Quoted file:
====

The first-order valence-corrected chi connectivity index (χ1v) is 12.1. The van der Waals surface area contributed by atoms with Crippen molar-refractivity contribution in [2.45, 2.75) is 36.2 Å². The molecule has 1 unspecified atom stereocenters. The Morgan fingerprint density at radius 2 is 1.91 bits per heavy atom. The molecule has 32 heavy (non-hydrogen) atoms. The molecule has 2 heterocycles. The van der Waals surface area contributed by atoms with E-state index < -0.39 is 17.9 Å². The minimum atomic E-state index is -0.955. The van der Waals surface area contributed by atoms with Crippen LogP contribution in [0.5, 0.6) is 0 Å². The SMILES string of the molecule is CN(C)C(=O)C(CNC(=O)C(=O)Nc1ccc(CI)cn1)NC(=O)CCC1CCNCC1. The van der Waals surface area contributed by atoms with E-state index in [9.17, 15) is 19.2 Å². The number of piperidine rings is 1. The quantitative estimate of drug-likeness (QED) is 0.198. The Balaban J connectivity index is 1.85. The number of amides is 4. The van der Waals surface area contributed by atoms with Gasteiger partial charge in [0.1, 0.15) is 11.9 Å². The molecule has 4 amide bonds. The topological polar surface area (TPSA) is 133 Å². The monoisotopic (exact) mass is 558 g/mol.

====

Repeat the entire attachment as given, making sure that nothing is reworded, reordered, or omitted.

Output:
The first-order valence-corrected chi connectivity index (χ1v) is 12.1. The van der Waals surface area contributed by atoms with Crippen molar-refractivity contribution in [2.45, 2.75) is 36.2 Å². The molecule has 1 unspecified atom stereocenters. The Morgan fingerprint density at radius 2 is 1.91 bits per heavy atom. The molecule has 32 heavy (non-hydrogen) atoms. The molecule has 2 heterocycles. The van der Waals surface area contributed by atoms with E-state index < -0.39 is 17.9 Å². The minimum atomic E-state index is -0.955. The van der Waals surface area contributed by atoms with Crippen LogP contribution in [0.5, 0.6) is 0 Å². The SMILES string of the molecule is CN(C)C(=O)C(CNC(=O)C(=O)Nc1ccc(CI)cn1)NC(=O)CCC1CCNCC1. The van der Waals surface area contributed by atoms with E-state index in [9.17, 15) is 19.2 Å². The number of piperidine rings is 1. The quantitative estimate of drug-likeness (QED) is 0.198. The Balaban J connectivity index is 1.85. The number of amides is 4. The van der Waals surface area contributed by atoms with Gasteiger partial charge in [0.1, 0.15) is 11.9 Å². The molecule has 4 amide bonds. The topological polar surface area (TPSA) is 133 Å². The monoisotopic (exact) mass is 558 g/mol.